Chuck Grassley

9:35:50 to 9:36:04( Edit History Discussion )

Chuck Grassley: legislation protects individuals from the penalty for failing to pay estimated taxes on amounts attributable to the a.m.t. in case where the taxpayers were not subject to the a.m.t. last year. this

Chuck Grassley

9:36:04 to 9:36:17( Edit History Discussion )

Chuck Grassley: isn't a giveaway meant to compensate for the a.m.t. as it does not protect taxpayers who paid a.m.t. last year. rather, this bill protects the families and individuals who do not yet appreciate the horrible

Chuck Grassley

9:36:17 to 9:36:31( Edit History Discussion )

Chuck Grassley: impact that our failure to act is going to have on them. i'm not the only one who thinks that this legislation's a good idea because we've had these senators -- allard, brownback, collins, hutchison,

Chuck Grassley

9:36:31 to 9:36:46( Edit History Discussion )

Chuck Grassley: smith, and snowe -- agreeing to cosponsor. in addition, i've received letters from the committee on personal income taxation by the new york city bar as well as the national association of enrolled agents

Chuck Grassley

9:36:46 to 9:37:02( Edit History Discussion )

Chuck Grassley: in support of the provisions of this safe harbor bill so that i.r.s. cannot apply interest and penalties resulting from the failure to pay estimated taxes on amounts resulting from the a.m.t. in cases

Chuck Grassley

9:37:02 to 9:37:14( Edit History Discussion )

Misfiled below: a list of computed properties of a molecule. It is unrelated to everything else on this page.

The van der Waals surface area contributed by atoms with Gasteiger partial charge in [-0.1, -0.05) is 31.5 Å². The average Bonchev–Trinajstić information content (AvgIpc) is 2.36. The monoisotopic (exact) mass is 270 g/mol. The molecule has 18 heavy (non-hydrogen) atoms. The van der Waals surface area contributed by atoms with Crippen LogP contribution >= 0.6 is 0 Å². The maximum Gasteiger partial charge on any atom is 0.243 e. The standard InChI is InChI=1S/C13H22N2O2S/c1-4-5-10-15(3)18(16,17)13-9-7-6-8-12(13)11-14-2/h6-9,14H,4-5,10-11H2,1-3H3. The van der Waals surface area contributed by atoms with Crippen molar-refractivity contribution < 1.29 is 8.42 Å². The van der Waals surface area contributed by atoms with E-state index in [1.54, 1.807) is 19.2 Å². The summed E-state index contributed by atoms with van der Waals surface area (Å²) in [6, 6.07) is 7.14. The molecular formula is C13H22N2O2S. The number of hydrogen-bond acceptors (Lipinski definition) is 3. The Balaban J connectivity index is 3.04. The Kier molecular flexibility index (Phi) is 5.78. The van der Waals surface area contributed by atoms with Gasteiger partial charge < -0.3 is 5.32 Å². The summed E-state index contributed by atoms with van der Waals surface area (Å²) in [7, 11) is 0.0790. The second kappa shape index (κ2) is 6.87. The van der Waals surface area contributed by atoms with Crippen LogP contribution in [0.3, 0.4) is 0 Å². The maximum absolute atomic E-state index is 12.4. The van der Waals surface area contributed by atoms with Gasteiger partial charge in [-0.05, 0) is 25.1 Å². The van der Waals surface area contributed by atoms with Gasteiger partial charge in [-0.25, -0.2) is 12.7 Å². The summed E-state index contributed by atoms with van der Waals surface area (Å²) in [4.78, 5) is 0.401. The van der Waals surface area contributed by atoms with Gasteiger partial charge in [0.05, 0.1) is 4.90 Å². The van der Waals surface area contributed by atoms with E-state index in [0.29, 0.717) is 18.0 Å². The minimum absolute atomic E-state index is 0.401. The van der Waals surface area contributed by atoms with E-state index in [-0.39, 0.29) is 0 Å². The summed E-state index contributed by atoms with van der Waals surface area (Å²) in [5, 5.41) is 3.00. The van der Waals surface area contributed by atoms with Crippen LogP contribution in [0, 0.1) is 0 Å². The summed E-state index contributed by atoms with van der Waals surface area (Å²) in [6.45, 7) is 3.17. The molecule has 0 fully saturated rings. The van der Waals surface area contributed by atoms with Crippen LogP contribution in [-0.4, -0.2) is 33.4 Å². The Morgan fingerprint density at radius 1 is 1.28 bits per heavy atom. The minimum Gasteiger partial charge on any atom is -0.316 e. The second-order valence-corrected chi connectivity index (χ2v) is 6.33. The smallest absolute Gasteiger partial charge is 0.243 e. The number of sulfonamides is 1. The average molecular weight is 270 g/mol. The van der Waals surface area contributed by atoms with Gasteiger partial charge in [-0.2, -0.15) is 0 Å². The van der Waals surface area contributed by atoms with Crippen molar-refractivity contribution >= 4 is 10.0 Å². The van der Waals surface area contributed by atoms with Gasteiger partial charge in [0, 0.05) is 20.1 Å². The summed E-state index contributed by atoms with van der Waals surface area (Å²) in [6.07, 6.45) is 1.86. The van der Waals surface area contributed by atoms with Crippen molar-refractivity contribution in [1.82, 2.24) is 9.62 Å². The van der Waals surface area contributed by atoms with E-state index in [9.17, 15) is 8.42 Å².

Chuck Grassley: of where the taxpayers were not liable last year. not liable for the a.m.t. last year. i ask unanimous consent that these letters -- and i don't have these letters. i ask unanimous consent that

Chuck Grassley

9:37:14 to 9:37:28( Edit History Discussion )

Chuck Grassley: these letters i just referred to be printed in the record. i would like to believe that this legislation's not necessary because we're going to prevent the a.m.t. from swallowing 19 million more taxpayers

Chuck Grassley

9:37:28 to 9:37:40( Edit History Discussion )

Chuck Grassley: in the year 2007. but i'm not especially optimistic considering the fact that we have not acted yet. in closing, i would just like to encourage -- and it's meant to encourage the democratic leadership

Chuck Grassley

9:37:40 to 9:37:52( Edit History Discussion )

Chuck Grassley: to keep our promise with the american taxpayers and at least modify the exemption amounts for 2007. of course the best option is to completely repeal the a.m.t. and i'm going to raise these issues

Chuck Grassley

9:37:52 to 9:38:03( Edit History Discussion )

Chuck Grassley: with the finance incommittee members. m i'm going to raise the issue with members outside the committee. we ought to just get rid of this. it's stupid to be saying we're going to tax -- that we're

Chuck Grassley

9:38:03 to 9:38:17( Edit History Discussion )

Chuck Grassley: going to collect revenue from people that were never intended to pay it. but we're counting that revenue. you know, it's a big shell game. and so i'm going to be talking to my colleagues about the

Chuck Grassley

9:38:17 to 9:38:32( Edit History Discussion )

Chuck Grassley: sensibility of just getting rid of something. i'll tell you another reason for getting rid of the a.m.t. it's supposed to reut the super rich. we're told by the i.r.s. right now that there are thr 's

Chuck Grassley

9:38:32 to 9:38:47( Edit History Discussion )

Chuck Grassley: about 2,500 of the super -- there's about 2,500 of the super rich that we expect to pay the alternative minimum tax but they have found ways legally of avoiding the alternative minimum tax. so we